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Remote Work Lifestyle

Forget Balance, Hello Work-Life Harmony

Out with the old work-life balance and in with the new: work-life harmony. See what it's all about.

7 mins read time
Jeanna Barrett
Jeanna Barrett

Dec 23, 2022

Ding dong, the *B* word is dead.

No, not that *B* word.

Balance. As in, "work-life balance."

In these post-pandemic times, you're probably getting a little sick of managers droning on about work-life balance, and you're not alone. This buzzword has become a major buzzkill.

Let's explore why and how you can kick work-life balance to the curb in favor of something more meaningful: work-life harmony.

But first, for a concept that seems to be on its way out the door, work-life balance is still pretty important to most U.S. workers.

the importance of work-life balance among U.S. employees


Why are we clinging to this outdated notion? Because we feel that if we achieve it, it will bring us happiness. Or contentment. Or whatever it is we're not feeling in our current work life.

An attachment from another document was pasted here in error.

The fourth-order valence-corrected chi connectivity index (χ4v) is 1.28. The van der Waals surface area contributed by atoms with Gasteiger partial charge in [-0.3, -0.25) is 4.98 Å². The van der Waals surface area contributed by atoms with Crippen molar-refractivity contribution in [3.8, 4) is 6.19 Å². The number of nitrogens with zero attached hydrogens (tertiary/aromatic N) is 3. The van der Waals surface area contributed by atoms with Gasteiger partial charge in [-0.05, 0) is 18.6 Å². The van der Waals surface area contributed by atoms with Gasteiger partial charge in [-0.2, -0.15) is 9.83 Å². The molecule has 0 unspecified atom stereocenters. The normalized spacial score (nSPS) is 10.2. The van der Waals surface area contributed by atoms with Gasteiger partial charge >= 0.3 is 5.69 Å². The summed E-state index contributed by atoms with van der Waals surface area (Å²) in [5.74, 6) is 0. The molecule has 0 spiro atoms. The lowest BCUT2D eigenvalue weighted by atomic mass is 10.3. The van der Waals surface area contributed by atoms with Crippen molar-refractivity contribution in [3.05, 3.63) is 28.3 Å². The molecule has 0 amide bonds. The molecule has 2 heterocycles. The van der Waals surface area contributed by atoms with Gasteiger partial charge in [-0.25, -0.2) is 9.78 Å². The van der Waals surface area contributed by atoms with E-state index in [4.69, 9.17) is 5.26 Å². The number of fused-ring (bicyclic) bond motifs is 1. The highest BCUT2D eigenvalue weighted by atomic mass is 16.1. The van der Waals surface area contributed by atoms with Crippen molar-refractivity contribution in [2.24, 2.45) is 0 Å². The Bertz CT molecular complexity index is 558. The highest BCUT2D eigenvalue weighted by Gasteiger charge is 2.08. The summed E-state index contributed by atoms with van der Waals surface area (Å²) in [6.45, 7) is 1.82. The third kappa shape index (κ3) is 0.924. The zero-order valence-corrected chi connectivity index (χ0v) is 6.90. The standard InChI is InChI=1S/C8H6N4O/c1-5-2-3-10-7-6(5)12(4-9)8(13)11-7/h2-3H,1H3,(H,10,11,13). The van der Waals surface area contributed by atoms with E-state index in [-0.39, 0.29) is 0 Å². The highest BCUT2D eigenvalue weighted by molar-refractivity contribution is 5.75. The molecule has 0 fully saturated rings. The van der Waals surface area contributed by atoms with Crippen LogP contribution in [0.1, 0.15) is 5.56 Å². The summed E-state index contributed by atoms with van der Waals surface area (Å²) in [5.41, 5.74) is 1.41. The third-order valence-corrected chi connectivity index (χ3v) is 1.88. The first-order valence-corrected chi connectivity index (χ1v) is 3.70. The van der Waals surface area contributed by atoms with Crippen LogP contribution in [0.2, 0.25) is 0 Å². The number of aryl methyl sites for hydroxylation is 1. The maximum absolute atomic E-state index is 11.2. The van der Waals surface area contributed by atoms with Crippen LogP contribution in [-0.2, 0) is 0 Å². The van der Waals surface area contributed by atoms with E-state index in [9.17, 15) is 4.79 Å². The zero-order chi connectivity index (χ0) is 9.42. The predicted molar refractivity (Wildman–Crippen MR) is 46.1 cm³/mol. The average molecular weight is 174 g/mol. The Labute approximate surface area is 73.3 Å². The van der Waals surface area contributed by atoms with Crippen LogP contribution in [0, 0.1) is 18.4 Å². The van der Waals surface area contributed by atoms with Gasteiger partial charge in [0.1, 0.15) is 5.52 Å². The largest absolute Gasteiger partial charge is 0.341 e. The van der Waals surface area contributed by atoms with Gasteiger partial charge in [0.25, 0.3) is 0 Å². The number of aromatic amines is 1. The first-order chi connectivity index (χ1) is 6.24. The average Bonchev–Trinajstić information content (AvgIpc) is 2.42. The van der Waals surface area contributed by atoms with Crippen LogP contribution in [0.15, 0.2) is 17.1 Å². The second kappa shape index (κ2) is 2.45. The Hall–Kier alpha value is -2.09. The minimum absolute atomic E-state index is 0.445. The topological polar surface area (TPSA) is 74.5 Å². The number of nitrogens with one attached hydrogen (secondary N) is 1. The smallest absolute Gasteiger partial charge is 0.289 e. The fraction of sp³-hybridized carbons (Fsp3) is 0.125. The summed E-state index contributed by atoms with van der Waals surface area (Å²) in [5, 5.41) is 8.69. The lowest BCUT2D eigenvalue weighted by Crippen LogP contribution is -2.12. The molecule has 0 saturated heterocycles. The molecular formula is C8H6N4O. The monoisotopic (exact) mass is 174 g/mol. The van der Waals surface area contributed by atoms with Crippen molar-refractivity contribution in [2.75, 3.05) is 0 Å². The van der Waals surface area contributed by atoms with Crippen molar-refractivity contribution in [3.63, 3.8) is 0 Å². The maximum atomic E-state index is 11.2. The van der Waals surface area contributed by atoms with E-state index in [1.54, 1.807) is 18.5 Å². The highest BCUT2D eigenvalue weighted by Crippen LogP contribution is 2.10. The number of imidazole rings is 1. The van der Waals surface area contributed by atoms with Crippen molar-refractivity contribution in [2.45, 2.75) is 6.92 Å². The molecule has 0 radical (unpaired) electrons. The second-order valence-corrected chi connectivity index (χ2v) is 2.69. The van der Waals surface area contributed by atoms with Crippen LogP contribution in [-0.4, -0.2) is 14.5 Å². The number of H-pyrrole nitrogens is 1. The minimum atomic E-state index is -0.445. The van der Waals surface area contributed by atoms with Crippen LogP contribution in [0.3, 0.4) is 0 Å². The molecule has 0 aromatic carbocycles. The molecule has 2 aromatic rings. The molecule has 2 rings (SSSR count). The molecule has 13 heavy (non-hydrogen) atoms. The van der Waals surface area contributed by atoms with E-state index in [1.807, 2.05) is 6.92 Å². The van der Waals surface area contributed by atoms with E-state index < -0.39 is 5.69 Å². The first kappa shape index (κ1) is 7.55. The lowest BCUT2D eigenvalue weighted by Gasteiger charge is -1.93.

But after these last few years, we've learned a few things, and one of those is that striving for work-life balance is a fool's errand.

Why Work-Life Balance Doesn't Work

The whole concept of balance comes with a lot of pressure. Imagine a scale — one side dedicated to work, one to life. You're in charge of balancing those scales, which basically means you're walking a constant tightrope through life. One wrong step, and down you go. And when something happens that tips the scales, the whole thing crashes.

Who wants to work like that? Not us. And probably not you, either. Here are more reasons work-life balance just doesn't work.

It's Unattainable

The whole concept of work-life balance is that it's one singular goal to achieve. But how do you know when you've achieved it? What if you thought you did, but then you go through a rough patch and lose it? Did you ever really have it to begin with?